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The Rudolf Steiner Archive

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Riddles of the Soul
GA 21


The essays collected in this book were written by me in order to present something of what I believe I must say as validation of the anthroposophical path of knowledge.

In the first essay on anthropology and anthroposophy (“Where Natural Science and Spiritual Science Meet”), I seek to show briefly that the true natural-scientific approach not only does not stand in any contradiction to what I understand by "anthroposophy," but that anthroposophy's spiritual-scientific path must even be demanded as something essential by anthropology's means of knowledge. There must be an anthroposophical spiritual science if the anthropological knowledge of natural science wishes to be what it must claim to be. Either the reasons for the existence of an anthroposophy are legitimate, or true validity cannot be attributed to natural-scientific insights either. This is what I endeavor to present in the first essay in a form not yet expressly stated in the books I have already published, although present there in a germinal state.

Concerning the second essay, “Max Dessoir on Anthroposophy,” I must admit that I had no subjective desire to write it. Yet it had to be written, because had I not done so, the misconception could have arisen in many circles that the adherent of anthroposophy shrinks from entering into a scientific discussion with adherents of other ways of picturing things. To be sure, I leave many attacks on anthroposophy entirely unanswered, not only because I do not consider polemics in this area to be my task, but because the great majority of these attacks lack the seriousness necessary for a fruitful discussion in this area. Even those assailants who believe they should combat anthroposophy for scientific reasons often do not know at all how unscientific their objections are compared to the scientific thinking that anthroposophy considers necessary for itself.

I deeply regret that the essay on Max Dessoir's attack on anthroposophy could not be what I gladly would have made it. I would have liked to enter into a discussion of the way of picturing things advocated by Dessoir on the one hand and by anthroposophy on the other. Instead of this I am obliged by Dessoir's "critique" to show that he presents his readers with a distorted picture of my views, and then speaks, not about them, but about what he has made of them, which has nothing at all to do with my views. I had to show how Max Dessoir "reads" the books that he undertakes to attack. Therefore my essay is filled with discussion of things that might seem trivial. How can one proceed differently, however, when trivial details are needed for presenting the truth? I leave it up to the readers of my book—who can decide from it how much this “critic” could understand of my views with his way of reading my books1With respect to other hostile books and articles, please see the "Closing Remark" on page 154 of this book. Basically I do not feel it suitable to the seriousness of the present time to publish a polemic like the one necessitated for me by Dessoir's book. It is only that in this case I could not avoid an answer to the provocation of such an attack.—to judge whether Max Dessoir has the right to debase the anthroposophy advocated by me through his act of including it in spiritual streams of which he says that they are “a mixture of incorrect interpretations of certain soul processes and incorrectly judged relics of a vanished world view.”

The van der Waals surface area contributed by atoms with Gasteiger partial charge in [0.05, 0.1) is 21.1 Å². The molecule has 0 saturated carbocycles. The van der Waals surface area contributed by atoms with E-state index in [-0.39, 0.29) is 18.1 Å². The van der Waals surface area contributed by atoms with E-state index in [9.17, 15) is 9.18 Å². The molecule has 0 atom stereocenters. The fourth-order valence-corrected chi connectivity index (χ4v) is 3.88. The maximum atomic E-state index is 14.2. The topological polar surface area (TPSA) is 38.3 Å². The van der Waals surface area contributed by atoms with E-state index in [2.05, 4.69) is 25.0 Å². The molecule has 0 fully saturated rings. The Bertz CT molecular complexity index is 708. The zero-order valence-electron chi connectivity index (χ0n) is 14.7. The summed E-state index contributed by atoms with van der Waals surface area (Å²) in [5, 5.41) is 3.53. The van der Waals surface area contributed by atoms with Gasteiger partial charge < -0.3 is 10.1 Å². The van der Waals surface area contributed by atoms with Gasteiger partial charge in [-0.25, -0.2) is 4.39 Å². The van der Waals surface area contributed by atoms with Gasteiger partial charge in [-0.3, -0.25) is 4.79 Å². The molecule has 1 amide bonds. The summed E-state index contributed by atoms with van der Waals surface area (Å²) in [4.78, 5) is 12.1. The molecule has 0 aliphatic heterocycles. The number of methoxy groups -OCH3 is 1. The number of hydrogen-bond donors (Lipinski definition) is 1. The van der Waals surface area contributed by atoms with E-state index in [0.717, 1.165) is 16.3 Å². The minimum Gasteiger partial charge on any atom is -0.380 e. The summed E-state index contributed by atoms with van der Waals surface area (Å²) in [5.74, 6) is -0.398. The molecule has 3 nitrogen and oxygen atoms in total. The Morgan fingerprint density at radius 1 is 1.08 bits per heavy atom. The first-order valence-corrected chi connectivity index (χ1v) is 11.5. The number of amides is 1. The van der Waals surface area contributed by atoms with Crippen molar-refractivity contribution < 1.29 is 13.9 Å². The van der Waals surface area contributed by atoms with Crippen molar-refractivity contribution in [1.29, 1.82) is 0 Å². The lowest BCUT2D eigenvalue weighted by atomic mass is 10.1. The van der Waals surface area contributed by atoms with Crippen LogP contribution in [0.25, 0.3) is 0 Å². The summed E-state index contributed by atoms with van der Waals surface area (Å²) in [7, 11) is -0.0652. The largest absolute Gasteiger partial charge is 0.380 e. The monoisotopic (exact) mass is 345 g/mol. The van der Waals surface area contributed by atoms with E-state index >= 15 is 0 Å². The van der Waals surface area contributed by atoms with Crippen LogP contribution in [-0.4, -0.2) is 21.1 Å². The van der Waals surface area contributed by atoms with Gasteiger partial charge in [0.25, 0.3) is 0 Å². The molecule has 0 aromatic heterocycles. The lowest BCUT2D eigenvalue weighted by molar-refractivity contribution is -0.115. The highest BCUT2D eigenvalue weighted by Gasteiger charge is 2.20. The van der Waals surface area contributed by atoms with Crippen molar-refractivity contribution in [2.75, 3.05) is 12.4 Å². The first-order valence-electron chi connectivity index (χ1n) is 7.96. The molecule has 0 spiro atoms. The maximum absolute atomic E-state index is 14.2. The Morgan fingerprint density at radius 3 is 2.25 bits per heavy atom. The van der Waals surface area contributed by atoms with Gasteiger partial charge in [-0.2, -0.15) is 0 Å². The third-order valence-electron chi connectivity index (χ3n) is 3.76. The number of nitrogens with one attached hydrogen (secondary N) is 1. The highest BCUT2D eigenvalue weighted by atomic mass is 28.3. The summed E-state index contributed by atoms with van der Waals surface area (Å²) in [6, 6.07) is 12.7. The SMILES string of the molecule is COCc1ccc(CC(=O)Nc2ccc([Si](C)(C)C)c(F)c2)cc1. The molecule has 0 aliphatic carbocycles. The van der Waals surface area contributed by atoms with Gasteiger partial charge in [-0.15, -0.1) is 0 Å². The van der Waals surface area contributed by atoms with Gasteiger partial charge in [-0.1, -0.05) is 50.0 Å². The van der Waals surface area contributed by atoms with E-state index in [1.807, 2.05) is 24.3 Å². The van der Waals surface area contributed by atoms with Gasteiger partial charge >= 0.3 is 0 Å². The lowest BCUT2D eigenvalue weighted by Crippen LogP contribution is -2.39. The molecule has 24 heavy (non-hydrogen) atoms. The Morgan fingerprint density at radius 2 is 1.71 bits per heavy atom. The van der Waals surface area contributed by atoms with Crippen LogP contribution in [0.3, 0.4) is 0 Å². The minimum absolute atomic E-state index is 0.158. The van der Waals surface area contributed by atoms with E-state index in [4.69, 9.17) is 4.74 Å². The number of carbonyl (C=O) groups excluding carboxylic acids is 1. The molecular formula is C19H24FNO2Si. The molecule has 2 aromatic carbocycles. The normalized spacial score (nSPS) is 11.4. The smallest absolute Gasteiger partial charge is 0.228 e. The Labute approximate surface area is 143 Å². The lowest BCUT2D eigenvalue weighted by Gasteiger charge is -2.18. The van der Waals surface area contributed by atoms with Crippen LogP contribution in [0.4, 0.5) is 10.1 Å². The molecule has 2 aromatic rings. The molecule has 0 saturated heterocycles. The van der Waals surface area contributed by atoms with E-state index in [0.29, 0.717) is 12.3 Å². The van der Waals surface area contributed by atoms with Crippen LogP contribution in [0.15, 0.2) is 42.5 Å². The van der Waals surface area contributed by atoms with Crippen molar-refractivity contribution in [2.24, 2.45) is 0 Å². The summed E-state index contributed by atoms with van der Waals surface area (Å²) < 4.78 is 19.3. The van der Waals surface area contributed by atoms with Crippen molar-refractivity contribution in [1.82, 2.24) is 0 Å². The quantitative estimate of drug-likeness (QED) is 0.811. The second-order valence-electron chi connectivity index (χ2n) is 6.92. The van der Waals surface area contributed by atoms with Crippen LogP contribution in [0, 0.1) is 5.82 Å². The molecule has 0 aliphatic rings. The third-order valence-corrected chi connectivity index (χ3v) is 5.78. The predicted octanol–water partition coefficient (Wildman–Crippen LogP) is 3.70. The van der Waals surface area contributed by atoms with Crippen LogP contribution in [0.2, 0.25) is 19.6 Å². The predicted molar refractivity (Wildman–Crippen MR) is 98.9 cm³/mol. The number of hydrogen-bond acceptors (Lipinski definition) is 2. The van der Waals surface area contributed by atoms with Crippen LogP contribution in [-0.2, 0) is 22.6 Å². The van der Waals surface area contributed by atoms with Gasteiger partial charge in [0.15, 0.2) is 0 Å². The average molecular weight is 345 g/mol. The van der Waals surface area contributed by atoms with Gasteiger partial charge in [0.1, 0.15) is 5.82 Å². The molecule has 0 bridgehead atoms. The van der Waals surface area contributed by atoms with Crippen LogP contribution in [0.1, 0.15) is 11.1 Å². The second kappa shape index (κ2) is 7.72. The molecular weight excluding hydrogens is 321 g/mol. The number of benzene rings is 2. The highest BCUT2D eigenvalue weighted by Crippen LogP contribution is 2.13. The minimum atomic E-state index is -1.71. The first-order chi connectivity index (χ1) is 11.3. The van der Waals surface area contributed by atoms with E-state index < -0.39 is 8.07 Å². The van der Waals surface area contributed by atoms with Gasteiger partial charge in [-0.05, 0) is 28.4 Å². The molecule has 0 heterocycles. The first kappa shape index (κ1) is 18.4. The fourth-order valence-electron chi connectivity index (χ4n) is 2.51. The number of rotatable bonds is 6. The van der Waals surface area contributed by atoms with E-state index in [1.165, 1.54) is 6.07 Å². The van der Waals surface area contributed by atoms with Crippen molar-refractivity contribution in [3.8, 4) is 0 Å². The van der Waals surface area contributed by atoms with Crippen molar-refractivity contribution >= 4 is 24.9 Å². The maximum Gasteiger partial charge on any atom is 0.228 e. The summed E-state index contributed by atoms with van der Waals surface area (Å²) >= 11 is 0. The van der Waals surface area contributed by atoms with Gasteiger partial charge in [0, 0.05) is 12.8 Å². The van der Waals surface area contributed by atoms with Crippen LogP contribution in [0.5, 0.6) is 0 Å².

I must say just the opposite about the third essay, “Franz Brentano, in Memoriam.” Writing it was my deepest need. And if I regret anything about it, it is that I did not write it long ago and could not make the attempt to bring it to Brentano's attention while he still lived. It is only that, although I have been an ardent reader of Brentano's writings for a long time, his life's work has only now appeared before my soul in such a way that I can present its relation to anthroposophy as is done in this book. The passing of this revered man moved me to relive in thought his life work; and only from this did my views of his life work reach the provisional conclusions that underlie the discussions in my essay.

I have added on to these three essays ''Sketches of Some of the Ramifications of the Content of This Book," which represent the findings of anthroposophical research. Present- day circumstances dictate that in these presentations I give indications of findings that actually necessitate a much fuller discussion, like that given in my lectures, although there too in an incomplete fashion still. In these presentations I establish some of the scientific connections that must be drawn between anthroposophy and philosophy, psychology, and physiology.

It might very well seem as though at the present time the interests of human beings must go in a different direction than the following discussions are moving. Nevertheless, I believe that such discussions do not draw us away from the serious duties of the immediate present; on the contrary, what lies in these discussions serves precisely this present day through impulses that have less directly striking but therefore all the stronger connections to our experience of this present day.

Berlin, September 10, 1917
Rudolf Steiner